Here is a jubilant arrangement of Hymn 291 in Hymnplicity style. I’ve even created a paper to give to choir members to use with their hymn books. Or, just print out the 4 pages and give that to choir members 🙂
When our stake choir director asked if I could arrange the song “Turn Your Hearts”, I was so excited. Whenever I’m working on a project to help a chorister, I always finish it quickly and it usually turns out pretty good. This time was no exception.
The cool thing was that our stake conference was in the Alpine Tabernacle. It is a grand and beautiful place. It was so fun to perform the song there!
I was grateful to work on a song about family history. The lyrics have gone through my mind since I’ve been working on it and it has inspired me to focus more on it.
I’m in the middle of writing a choir arrangement to this song. I decided to publish just the parts to this early because I’m thinking of entering it for the new Hymn book. If you like this melody and these parts, please suggest it to the church here. Feel free to copy and paste this in the second box for new hymn to be included: Weary Not/arranged by: Danielle Isaacson/www.alloverthepiano.com
This is one of President Monson’s favorite hymns. I heard him quote it in a general conference talk, so I looked it up. I love the lyrics but I thought the music could be updated, so, that’s what I did.
Just wait until the choir arrangement comes out! I think it is turning out beautiful so far.
Our stake choir director asked if I could arrange an easy version of this song for a youth stake choir. K. Newell Dayley’s SSAATTBB arrangement is beautiful with a capital B, but way too hard for a beginning choir. So, I tried to make an easier arrangement with a very similar feel as Dayley’s. I almost feel bad saying it’s my arrangement because I imitated his so closely. I just hope this helps some choirs with fewer choir members or more inexperienced members.
I decided to add an SATB for choirs who are lucky enough to have more people and experience.
Choir tips: Here’s something I’ve never done before because until recently I knew nothing about singing. Luckily, I worked with an amazing choir director whose notes these are. This pdf is her marked-up notes for the youth choir. It is the notes for the SAB version but you can use them as reference for the SATB version as well.
Our director gave the youth this music when they were first learning their parts, then she gave them the above music afterward. NB=no breath. Commas=breath. And it is easy to hold out the last note. Choir members can breath whenever they want as long as it’s not the same time as the person next to them and they keep their mouth looking like they are still singing. Our choir director always said, “Breath anywhere you want except where there’s a slur!”
I hope this all helps! I know working with this piece helped me learn a lot!
My ward wanted a women’s group to sing this song so I put an arrangement together! The music is SATB but our ward will either do SA or SAT (yes we have some awesome women than can sing tenor when we need it).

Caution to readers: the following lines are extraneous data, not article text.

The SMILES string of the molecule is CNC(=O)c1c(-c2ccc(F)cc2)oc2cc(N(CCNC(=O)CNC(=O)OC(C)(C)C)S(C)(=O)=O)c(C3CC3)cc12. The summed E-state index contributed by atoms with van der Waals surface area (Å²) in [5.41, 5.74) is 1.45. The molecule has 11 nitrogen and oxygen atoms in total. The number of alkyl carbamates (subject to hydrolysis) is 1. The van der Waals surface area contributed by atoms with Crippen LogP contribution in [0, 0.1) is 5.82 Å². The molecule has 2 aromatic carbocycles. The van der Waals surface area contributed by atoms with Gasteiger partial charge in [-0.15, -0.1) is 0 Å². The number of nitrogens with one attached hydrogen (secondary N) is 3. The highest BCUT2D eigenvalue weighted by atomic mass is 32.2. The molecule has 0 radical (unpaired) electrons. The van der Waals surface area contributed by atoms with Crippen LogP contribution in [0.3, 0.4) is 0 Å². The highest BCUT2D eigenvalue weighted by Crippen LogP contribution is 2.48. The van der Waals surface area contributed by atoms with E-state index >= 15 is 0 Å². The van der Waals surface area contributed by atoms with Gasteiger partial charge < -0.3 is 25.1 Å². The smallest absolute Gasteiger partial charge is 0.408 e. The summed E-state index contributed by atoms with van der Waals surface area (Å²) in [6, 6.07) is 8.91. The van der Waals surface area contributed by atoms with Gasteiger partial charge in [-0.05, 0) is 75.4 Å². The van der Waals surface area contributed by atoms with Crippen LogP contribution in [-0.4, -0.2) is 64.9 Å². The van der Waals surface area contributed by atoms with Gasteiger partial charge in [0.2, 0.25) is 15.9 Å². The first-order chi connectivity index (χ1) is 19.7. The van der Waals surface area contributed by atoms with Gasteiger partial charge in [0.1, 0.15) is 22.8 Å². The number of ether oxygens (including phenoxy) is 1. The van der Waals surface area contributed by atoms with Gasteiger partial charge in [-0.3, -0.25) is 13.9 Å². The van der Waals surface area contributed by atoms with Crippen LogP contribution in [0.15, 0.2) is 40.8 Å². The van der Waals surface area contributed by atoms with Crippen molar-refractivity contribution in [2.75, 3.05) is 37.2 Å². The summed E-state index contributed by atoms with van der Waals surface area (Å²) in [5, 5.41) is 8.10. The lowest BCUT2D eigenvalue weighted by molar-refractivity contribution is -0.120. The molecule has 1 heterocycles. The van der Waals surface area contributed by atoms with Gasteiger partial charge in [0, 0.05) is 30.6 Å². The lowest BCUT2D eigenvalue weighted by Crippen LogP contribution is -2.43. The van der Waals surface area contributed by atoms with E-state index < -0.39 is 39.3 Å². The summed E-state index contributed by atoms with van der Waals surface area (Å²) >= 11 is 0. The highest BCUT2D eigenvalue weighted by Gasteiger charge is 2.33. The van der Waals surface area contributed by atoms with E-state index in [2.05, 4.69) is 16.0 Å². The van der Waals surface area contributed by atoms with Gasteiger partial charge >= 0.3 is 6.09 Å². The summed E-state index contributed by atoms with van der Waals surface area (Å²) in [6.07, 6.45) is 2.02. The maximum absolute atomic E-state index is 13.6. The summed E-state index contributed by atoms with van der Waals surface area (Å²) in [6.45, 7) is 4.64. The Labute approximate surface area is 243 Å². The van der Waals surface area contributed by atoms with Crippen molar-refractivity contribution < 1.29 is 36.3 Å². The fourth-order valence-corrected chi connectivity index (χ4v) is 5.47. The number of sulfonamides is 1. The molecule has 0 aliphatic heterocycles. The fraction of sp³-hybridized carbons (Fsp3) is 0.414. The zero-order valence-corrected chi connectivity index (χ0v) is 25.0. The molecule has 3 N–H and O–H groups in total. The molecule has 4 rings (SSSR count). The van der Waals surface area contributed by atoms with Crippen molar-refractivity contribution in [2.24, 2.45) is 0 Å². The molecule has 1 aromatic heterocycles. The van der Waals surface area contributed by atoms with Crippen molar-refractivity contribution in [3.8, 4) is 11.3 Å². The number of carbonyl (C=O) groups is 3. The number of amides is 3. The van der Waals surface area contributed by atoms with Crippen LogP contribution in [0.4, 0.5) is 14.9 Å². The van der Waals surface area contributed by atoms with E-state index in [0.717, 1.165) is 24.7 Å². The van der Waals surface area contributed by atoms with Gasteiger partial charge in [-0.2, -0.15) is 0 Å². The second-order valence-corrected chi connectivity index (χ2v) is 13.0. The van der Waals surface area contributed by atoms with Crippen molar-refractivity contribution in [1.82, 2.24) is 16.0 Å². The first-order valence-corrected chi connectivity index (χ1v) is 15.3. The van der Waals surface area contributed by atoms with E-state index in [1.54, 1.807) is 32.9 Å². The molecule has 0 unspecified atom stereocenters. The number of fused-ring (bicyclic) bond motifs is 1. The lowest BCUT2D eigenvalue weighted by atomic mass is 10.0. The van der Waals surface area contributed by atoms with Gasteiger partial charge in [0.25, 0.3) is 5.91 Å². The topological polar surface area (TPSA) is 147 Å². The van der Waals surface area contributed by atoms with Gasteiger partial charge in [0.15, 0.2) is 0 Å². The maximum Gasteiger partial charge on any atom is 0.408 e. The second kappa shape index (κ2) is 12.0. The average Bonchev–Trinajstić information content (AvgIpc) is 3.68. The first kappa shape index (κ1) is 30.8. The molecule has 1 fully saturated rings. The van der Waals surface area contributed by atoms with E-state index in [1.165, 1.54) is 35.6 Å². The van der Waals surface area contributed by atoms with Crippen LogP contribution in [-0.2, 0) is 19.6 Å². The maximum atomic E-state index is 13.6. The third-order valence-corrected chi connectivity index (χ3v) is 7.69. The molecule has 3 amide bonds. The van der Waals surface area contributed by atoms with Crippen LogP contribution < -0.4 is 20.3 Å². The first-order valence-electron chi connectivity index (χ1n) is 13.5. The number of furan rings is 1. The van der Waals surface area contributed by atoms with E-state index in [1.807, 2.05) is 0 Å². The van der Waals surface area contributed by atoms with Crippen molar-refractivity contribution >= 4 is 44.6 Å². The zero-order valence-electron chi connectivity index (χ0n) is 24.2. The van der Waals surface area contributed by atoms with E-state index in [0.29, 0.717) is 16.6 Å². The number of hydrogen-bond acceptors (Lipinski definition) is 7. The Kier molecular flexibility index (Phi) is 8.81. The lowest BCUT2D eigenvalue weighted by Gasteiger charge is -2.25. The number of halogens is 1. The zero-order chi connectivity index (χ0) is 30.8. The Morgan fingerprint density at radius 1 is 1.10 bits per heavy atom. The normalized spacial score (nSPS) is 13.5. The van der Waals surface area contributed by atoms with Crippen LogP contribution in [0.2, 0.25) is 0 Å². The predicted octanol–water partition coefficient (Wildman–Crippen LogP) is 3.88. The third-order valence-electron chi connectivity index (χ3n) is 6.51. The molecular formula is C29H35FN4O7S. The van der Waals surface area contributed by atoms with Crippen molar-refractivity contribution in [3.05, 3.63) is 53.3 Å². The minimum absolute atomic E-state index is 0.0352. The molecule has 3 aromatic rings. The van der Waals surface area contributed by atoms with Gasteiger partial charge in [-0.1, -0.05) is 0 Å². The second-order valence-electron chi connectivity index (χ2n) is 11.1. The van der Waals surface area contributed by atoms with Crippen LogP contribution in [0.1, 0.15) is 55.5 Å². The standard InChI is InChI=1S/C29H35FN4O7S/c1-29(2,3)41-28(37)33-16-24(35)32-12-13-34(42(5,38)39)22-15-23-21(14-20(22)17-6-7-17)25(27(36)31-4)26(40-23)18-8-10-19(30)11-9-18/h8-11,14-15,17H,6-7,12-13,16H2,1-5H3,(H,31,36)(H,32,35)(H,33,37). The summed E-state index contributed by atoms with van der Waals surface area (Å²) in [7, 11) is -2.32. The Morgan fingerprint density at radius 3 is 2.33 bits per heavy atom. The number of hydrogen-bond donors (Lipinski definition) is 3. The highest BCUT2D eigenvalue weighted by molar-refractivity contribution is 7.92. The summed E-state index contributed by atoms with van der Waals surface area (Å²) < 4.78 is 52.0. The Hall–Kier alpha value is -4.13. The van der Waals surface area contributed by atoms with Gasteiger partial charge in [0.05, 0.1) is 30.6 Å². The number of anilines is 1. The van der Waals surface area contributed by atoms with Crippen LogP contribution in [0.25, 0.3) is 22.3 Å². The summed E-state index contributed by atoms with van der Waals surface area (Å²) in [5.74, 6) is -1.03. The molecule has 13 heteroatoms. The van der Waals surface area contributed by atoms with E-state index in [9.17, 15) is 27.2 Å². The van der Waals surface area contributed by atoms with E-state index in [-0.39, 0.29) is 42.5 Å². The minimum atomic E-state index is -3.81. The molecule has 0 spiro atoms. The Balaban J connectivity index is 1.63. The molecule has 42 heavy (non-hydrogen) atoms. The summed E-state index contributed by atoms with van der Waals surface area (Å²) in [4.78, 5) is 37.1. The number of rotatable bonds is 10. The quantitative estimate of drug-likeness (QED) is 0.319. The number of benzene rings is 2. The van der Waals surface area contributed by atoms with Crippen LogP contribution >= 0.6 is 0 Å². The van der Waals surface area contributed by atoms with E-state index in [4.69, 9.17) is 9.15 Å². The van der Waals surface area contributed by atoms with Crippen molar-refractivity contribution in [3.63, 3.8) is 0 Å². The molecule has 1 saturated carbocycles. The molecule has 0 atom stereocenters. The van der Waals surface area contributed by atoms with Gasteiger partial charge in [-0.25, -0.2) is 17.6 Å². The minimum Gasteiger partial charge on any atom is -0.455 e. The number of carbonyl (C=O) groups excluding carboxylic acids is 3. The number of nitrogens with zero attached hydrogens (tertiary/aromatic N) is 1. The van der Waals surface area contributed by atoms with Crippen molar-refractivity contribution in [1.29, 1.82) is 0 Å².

Be careful to keep the last chorus slow. Triplets have a tendency to make you want to play faster but slow it down especially as it gets toward the last 4-5 measures.
Before I arranged Rejoice! The Lord is King, I noticed An Angel from on High could be sung with the same music. When I sang it out loud that way, the music went perfectly with the lyrics to this song. It really motivated me to arrange Rejoice! The Lord is King because An Angel from on High is one that isn’t sung very much and I think if you’ll sing it this way, you’ll want to sing it all the time! It is awesome.
Because Rejoice! The Lord is King only has three verses I chose the 1st, 2nd and 4th verse of An Angel from on High. I think it’s very complete that way. I’m excited to see what other people think of this.
I showed my arrangement of this song to our ward’s choir director and she asked if I would write a cello part for it. Ironically, the choir director who originally asked me to arrange this piece played the cello. I agreed adding cello was a good idea and now that the part is done I wonder how I ever performed the song without it. The cello adds so much to this piece. Enjoy!
I just love bold hymns and this is one I’ve wanted to do a choral arrangement for a long time now. I felt like I chose to write this song at a good time because it was one of those songs I just sat down and wrote it all out within a little over a week. I never had any “stumped” moments, which was so nice!
I wrote a piano solo for this song (below) as well. I recorded myself playing that. It is almost the same as the choir version so you can get a feel for the song.
As I said above, I took my choir version and made a piano solo out of it. Because I wanted it to sound a lot like the choir piece, it isn’t my best piano arrangement. I promise you will love the transitions though, I get addicted to playing them!
At the end of June our choir director calls and asks if I could write an arrangement to Come, Come Ye Saints to be performed the third Sunday in July in honor of Pioneer Day. From the day of the call, that left me with 8 days until I had to have it done (because I was leaving on vacation for a week and couldn’t keep working on it when I left). I worked hard for those 8 days and this is what came from it.